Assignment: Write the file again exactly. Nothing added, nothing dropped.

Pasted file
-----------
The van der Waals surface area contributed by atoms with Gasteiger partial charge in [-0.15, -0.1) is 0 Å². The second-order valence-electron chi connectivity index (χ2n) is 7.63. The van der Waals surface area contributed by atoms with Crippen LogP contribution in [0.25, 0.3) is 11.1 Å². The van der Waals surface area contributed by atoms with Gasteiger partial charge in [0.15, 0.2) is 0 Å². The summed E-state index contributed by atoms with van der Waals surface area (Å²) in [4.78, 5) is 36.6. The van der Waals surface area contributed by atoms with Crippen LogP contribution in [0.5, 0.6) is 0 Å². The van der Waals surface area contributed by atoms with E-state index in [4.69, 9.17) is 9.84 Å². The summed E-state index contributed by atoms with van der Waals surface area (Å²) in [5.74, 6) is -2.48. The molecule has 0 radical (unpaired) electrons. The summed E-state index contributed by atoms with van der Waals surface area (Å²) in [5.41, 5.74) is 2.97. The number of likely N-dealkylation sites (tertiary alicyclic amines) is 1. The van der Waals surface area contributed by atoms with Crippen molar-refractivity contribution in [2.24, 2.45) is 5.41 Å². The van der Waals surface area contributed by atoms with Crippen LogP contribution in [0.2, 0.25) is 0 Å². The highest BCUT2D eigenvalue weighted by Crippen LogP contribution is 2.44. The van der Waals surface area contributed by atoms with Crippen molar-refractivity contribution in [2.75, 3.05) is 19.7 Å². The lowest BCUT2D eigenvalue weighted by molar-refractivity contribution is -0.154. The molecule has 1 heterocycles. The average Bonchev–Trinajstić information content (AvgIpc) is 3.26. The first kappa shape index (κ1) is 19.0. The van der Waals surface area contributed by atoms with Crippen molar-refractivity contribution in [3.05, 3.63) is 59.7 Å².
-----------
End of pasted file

The van der Waals surface area contributed by atoms with Gasteiger partial charge in [-0.15, -0.1) is 0 Å². The second-order valence-electron chi connectivity index (χ2n) is 7.63. The van der Waals surface area contributed by atoms with Crippen LogP contribution in [0.25, 0.3) is 11.1 Å². The van der Waals surface area contributed by atoms with Gasteiger partial charge in [0.15, 0.2) is 0 Å². The summed E-state index contributed by atoms with van der Waals surface area (Å²) in [4.78, 5) is 36.6. The van der Waals surface area contributed by atoms with Crippen LogP contribution in [0.5, 0.6) is 0 Å². The van der Waals surface area contributed by atoms with E-state index in [4.69, 9.17) is 9.84 Å². The summed E-state index contributed by atoms with van der Waals surface area (Å²) in [5.74, 6) is -2.48. The molecule has 0 radical (unpaired) electrons. The summed E-state index contributed by atoms with van der Waals surface area (Å²) in [5.41, 5.74) is 2.97. The number of likely N-dealkylation sites (tertiary alicyclic amines) is 1. The van der Waals surface area contributed by atoms with Crippen molar-refractivity contribution in [2.24, 2.45) is 5.41 Å². The van der Waals surface area contributed by atoms with Crippen LogP contribution in [0.2, 0.25) is 0 Å². The highest BCUT2D eigenvalue weighted by Crippen LogP contribution is 2.44. The van der Waals surface area contributed by atoms with Crippen molar-refractivity contribution in [2.75, 3.05) is 19.7 Å². The lowest BCUT2D eigenvalue weighted by molar-refractivity contribution is -0.154. The molecule has 1 heterocycles. The average Bonchev–Trinajstić information content (AvgIpc) is 3.26. The first kappa shape index (κ1) is 19.0. The van der Waals surface area contributed by atoms with Crippen molar-refractivity contribution in [3.05, 3.63) is 59.7 Å².